At the time this Act was promulgated, approximately half the states had laws providing for land use restrictions in some real estate form pertaining to environmental contamination. Those existing laws vary greatly in scope – some simply note the need for land use restrictions, while others create tools similar to many of the legal structures envisioned by this Act.  Most such acts apply only to cleanups under a state program.  In contrast, this Act includes a number of provisions absent from most existing state laws, including the Act's applicability to both federal and state-led cleanups.  It ensures that a covenant will survive despite tax lien foreclosure, adverse possession, and marketable title statutes. The Act also provides detailed provisions regarding termination and amendment of covenants, and includes important provisions on dealing with recorded interests that have priority over the new covenant.  There is broad enforcement authority to make sure a covenant does govern the property. Holders are expected to enforce, but any party to the covenant and appropriate agencies may enforce as well.  Further, the Act offers guidance to courts confronted with a proceeding that seeks to terminate such a covenant through eminent domain or the doctrine of changed circumstances.


Under the Uniform Act, the governmental regulators who sign an environmental covenant will serve to ensure that the risk assessments and control mechanisms are based on sound science and that affected third parties have notice of the covenant and associated controls.  The act specifies that persons with a recorded interest in the property or who are in possession of the property, together with local governments in which the property is located and any other person the agencies require, must be given notice of the covenant.  Environmental covenants, and any associated amendments or terminations, must be recorded in the local land records.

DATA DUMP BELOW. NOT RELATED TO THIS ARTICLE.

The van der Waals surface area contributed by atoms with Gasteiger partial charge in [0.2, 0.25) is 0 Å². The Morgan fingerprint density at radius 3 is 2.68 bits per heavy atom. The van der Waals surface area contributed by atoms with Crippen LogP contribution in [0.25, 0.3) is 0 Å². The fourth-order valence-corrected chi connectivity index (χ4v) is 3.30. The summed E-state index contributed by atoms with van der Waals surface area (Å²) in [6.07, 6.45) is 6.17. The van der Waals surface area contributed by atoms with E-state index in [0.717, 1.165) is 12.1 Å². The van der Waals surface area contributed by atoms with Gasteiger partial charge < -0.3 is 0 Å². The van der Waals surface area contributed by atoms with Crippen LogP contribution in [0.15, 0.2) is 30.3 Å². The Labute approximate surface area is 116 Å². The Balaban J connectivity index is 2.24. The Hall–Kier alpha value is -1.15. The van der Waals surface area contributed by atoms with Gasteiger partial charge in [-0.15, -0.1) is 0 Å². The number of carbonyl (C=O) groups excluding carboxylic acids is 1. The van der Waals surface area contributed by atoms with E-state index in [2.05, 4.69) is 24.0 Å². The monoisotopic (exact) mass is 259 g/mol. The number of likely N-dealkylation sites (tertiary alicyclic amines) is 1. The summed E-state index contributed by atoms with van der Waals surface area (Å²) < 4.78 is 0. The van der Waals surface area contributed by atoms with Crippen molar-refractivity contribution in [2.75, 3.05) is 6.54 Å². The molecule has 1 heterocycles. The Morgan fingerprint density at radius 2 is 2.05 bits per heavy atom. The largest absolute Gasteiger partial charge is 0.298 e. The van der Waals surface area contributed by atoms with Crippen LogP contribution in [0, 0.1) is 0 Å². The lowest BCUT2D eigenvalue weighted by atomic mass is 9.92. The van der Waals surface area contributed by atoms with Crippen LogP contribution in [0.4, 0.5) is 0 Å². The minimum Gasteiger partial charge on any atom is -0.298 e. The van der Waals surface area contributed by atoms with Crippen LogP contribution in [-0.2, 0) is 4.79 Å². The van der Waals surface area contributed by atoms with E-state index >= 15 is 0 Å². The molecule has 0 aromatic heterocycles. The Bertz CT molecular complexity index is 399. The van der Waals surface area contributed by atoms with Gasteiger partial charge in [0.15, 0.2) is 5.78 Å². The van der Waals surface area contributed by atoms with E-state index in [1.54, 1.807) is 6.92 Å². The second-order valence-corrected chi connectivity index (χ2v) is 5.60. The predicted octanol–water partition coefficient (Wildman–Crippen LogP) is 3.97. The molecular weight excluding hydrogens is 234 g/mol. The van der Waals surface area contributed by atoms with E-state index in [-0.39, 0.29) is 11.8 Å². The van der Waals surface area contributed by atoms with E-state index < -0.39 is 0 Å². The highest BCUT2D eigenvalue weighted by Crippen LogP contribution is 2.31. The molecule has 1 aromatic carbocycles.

It is important to note that Act does not supplant or impose substantive clean-up standards, either generally or in a particular case.  The Act assumes those standards will be developed in the prior regulatory process.  Rather, the Act validates site-specific, environmental use restrictions that result from the environmental response project which an environmental covenant helps implement.  Implicit in use controls is the fact that, despite best efforts, total cleanups of many contaminated sites are not possible, but property may be put to limited uses without risk to others, nonetheless.  The Act also does not affect the liability of principally responsible parties for the cleanup or any harm caused to third parties by the contamination – rather it provides a method for minimizing the exposure of third parties to such risks and for owners and responsible parties to engage in long-term cleanup mechanisms.


The Uniform Environmental Covenants Act is an important tool in revitalizing inner cities and other areas where vacant and underused properties are preventing vital redevelopment and economic expansion.  It was drafted with the active participation of federal and state environmental regulators, public and private land holders, banking interests, environmentalists, and land use experts.  Its uniform enactment nationwide will provide owners, especially owners with properties in multiple states, with the confidence to engage in long-term remediation strategies and use controls, and bring economic growth back to blighted sites and areas.